• Stephen, all you’re doing is reproducing flights of speculation by long-deceased radical skeptics, replete with lurid conspiracy theories which are impossible to prove.

    Maybe it will sink in this time, but as I’ve stated many times, this is not how professional historians operate. They don’t traffic in paranoid theories, but they assume the veracity of an ancient text as to mundane names, places, and events until proven otherwise. And again, for the zillionth time, it is not the absence of corroboration, but the presence of contradiction, which is the standard by which texts are refuted.

    Thus, if a text mentions someone named Moses, historians presume he existed unless something within or outside of it contradicts that assertion. That’s how historical evidence works. It is very similar to legal evidence, where sworn-in witnesses are presumed not to be lying until a material contradiction is found either in their testimony or in the testimony of others.

  • Stephen, all you’re doing is making wild, unprovable assertions that tell us more about you than about the subject you are addressing.

    But beyond even that, arguing whether the Exodus story is fact or fiction is a non sequitur.

    It has nothing to do with the discussion.

    Neither Justice Ginsburg nor the others are assuming either. All they are doing is commenting on a literary work and highlighting the role of women. Once can do this whether they believe the story itself is true or not true.

  • Stephen, again, you’re attempting to hijack the discussion, which is about the female figures in a literary work. Whether the literary work is literal history or not is beside the point. I believe it is, and that there is little cause to believe otherwise, but the discussion does not depend on my being either right or wrong in my assertion. One can have a fruitful discussion about the characters in a work irrespective of whether the characters are historical or not.

  • Stephen, you can repeat your gibberish forever, but however many times you do so, it remains what it was the first time you ever uttered it — gibberish.

    All you’re doing is calling everyone a liar for no apparent reason and to no apparent end, and then babbling incoherently. Nobody understands what you’re talking about. All that comes out is hatred of rabbis and Christians and a weird obsession with imaginary Torahs floating in the sky or in your head that say what you want them to say.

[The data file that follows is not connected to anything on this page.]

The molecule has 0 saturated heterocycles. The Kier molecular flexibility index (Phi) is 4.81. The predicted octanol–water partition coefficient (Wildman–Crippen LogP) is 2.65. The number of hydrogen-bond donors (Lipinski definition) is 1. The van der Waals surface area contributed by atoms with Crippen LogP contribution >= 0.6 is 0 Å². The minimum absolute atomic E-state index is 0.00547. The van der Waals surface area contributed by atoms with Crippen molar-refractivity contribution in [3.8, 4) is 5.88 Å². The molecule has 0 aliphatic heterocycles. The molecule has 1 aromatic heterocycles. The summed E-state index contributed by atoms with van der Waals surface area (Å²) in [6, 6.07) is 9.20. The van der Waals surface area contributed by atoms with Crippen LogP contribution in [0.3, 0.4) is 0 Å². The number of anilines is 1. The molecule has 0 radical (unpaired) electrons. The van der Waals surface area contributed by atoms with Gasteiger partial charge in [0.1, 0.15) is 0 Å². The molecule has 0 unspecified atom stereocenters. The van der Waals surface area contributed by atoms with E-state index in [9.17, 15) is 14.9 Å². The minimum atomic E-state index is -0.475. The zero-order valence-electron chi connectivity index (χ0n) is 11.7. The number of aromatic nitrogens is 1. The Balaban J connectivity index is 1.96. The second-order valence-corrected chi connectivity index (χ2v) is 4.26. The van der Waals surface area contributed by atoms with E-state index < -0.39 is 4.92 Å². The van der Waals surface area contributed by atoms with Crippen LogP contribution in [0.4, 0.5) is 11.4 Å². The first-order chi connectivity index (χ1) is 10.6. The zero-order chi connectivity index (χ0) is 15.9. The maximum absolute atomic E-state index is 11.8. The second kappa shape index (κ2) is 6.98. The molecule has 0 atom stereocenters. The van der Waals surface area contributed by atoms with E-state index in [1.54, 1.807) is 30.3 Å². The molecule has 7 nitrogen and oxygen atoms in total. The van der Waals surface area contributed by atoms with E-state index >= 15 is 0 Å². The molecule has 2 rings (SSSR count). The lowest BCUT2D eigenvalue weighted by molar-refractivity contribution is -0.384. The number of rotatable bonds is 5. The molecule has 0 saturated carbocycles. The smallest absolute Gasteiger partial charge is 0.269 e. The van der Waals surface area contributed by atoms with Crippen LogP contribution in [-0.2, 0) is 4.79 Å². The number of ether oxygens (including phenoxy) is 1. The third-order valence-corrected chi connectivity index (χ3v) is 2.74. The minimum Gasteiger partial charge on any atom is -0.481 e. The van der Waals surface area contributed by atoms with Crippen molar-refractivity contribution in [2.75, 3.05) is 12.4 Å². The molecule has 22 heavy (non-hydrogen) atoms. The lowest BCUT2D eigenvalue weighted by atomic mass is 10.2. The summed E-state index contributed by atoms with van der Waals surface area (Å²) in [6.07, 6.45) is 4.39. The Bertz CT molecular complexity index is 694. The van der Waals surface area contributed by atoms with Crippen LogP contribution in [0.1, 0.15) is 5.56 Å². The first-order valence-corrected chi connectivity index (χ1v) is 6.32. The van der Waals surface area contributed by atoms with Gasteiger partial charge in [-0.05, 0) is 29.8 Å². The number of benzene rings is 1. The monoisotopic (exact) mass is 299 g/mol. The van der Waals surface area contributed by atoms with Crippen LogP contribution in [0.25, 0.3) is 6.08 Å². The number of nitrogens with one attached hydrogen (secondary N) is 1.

• If Jochebed was a liberal like Ginsberg, then there is a strong possibility that Miriam, Moses and Aaron may not have been born at all. The odds stacked strongly in favor of their pre-birth demise.

    Thank Ha Shem that Jochebed had conservative moral and theological values.

  • Stephen,

    Your fanaticism is truly horrifying. While you demand the demise of the religious, godless secularism is causing more horrors in our society than anything Jews and Christians could possibly be blamed for.

    Go cruise the mental health institutions and see for yourself. Of course you can’t get into the morgues of most large cities because the secular-dead are stacked hallways wide.

    Even standard wachadoodle atheists reject your goofiness.

    Go hate on Islam and Islamists. There you’ll find your cart full to overflowing of bad religious fruit.

  • Wow, what kind of weed did you smoke to come up with today’s “revelations”? I’ve explained to you more times than I can count that Torah comes from Hebrew for teaching. I’ve also pointed out that there’s no such deity as “Taurowet.” Taweret is the correct name. You switched the consonants and phonics to make it seem closer to Torah. You’re a fraud. Not only that, you’re a coward because you refuse to respond when I point out your errors.

    Judaism doesn’t hide its links to other cultures. Ex. 2:10 explains that Pharoah’s daughter gave Moses an Egyptian name. Daniel lists many exiled Israelites who took on Babylonian names. The Targum even connects Esther to the Persian setareh, meaning star, i.e., the morning star, i.e. Venus, i.e. the goddess Ishtar? Abraham coming from Brahma and Miriam coming from Meri Amun-Ra? Just more of your linguistic ignorance. And considering your lies about “Taurowet,” no one should take you seriously.

  • Stephen, I’ll do you one better — you’re not Jewish, period. And no, I’m not judging you based on your religious beliefs. Based on the Bible, there is no clear-cut religious test on that. Neither of your parents were Jewish nor did they convert and it doesn’t take a rocket science to figure out that you’re both a wannabe Jew and an anti-Semite. It’s obvious.

    I’ve posted plenty on the basic rules of historical evidence and you buy into crackpot theories that violate them every time. Reputable historians don’t succumb to such flights of nonsense but stick to the rules. You can’t just make up outlandish theories and ideas out of whole cloth and replace the words of the Bible or any other document or documents with them. That’s not how scholars operate.

  • A nice gimmick, though the actual commentary is pretty standard fare. I guess it’s less about the content per se than the authorship.